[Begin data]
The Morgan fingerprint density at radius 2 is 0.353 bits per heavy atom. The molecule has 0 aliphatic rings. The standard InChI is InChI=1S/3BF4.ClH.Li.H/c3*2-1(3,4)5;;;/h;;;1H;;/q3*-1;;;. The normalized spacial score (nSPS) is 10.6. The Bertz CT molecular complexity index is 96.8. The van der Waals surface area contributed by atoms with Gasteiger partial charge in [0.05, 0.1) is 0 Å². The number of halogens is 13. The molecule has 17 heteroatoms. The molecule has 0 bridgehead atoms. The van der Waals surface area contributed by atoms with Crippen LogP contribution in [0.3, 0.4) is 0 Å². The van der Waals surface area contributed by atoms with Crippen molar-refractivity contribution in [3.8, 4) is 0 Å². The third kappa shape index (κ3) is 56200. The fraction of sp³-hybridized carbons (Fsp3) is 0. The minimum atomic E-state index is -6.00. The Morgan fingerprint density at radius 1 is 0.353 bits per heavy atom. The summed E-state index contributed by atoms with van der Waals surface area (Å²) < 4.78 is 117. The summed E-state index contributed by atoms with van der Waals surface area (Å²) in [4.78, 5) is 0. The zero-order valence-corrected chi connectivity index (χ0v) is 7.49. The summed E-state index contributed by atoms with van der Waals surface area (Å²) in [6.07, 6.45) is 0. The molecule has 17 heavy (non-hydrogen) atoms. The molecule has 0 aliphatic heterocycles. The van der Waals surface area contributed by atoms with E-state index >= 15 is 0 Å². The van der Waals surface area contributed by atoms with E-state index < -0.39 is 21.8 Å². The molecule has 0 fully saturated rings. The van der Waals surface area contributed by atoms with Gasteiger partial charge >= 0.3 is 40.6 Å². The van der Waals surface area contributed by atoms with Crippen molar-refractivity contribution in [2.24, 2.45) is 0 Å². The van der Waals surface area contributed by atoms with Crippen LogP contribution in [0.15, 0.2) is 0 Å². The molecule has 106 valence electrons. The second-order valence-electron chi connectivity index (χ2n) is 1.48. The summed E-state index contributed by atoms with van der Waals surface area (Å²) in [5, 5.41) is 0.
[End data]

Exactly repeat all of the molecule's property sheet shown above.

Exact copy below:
The Morgan fingerprint density at radius 2 is 0.353 bits per heavy atom. The molecule has 0 aliphatic rings. The standard InChI is InChI=1S/3BF4.ClH.Li.H/c3*2-1(3,4)5;;;/h;;;1H;;/q3*-1;;;. The normalized spacial score (nSPS) is 10.6. The Bertz CT molecular complexity index is 96.8. The van der Waals surface area contributed by atoms with Gasteiger partial charge in [0.05, 0.1) is 0 Å². The number of halogens is 13. The molecule has 17 heteroatoms. The molecule has 0 bridgehead atoms. The van der Waals surface area contributed by atoms with Crippen LogP contribution in [0.3, 0.4) is 0 Å². The van der Waals surface area contributed by atoms with Crippen molar-refractivity contribution in [3.8, 4) is 0 Å². The third kappa shape index (κ3) is 56200. The fraction of sp³-hybridized carbons (Fsp3) is 0. The minimum atomic E-state index is -6.00. The Morgan fingerprint density at radius 1 is 0.353 bits per heavy atom. The summed E-state index contributed by atoms with van der Waals surface area (Å²) < 4.78 is 117. The summed E-state index contributed by atoms with van der Waals surface area (Å²) in [4.78, 5) is 0. The zero-order valence-corrected chi connectivity index (χ0v) is 7.49. The summed E-state index contributed by atoms with van der Waals surface area (Å²) in [6.07, 6.45) is 0. The molecule has 17 heavy (non-hydrogen) atoms. The molecule has 0 aliphatic heterocycles. The van der Waals surface area contributed by atoms with E-state index >= 15 is 0 Å². The van der Waals surface area contributed by atoms with E-state index < -0.39 is 21.8 Å². The molecule has 0 fully saturated rings. The van der Waals surface area contributed by atoms with Gasteiger partial charge >= 0.3 is 40.6 Å². The van der Waals surface area contributed by atoms with Crippen molar-refractivity contribution in [2.24, 2.45) is 0 Å². The van der Waals surface area contributed by atoms with Crippen LogP contribution in [0.15, 0.2) is 0 Å². The molecule has 106 valence electrons. The second-order valence-electron chi connectivity index (χ2n) is 1.48. The summed E-state index contributed by atoms with van der Waals surface area (Å²) in [5, 5.41) is 0.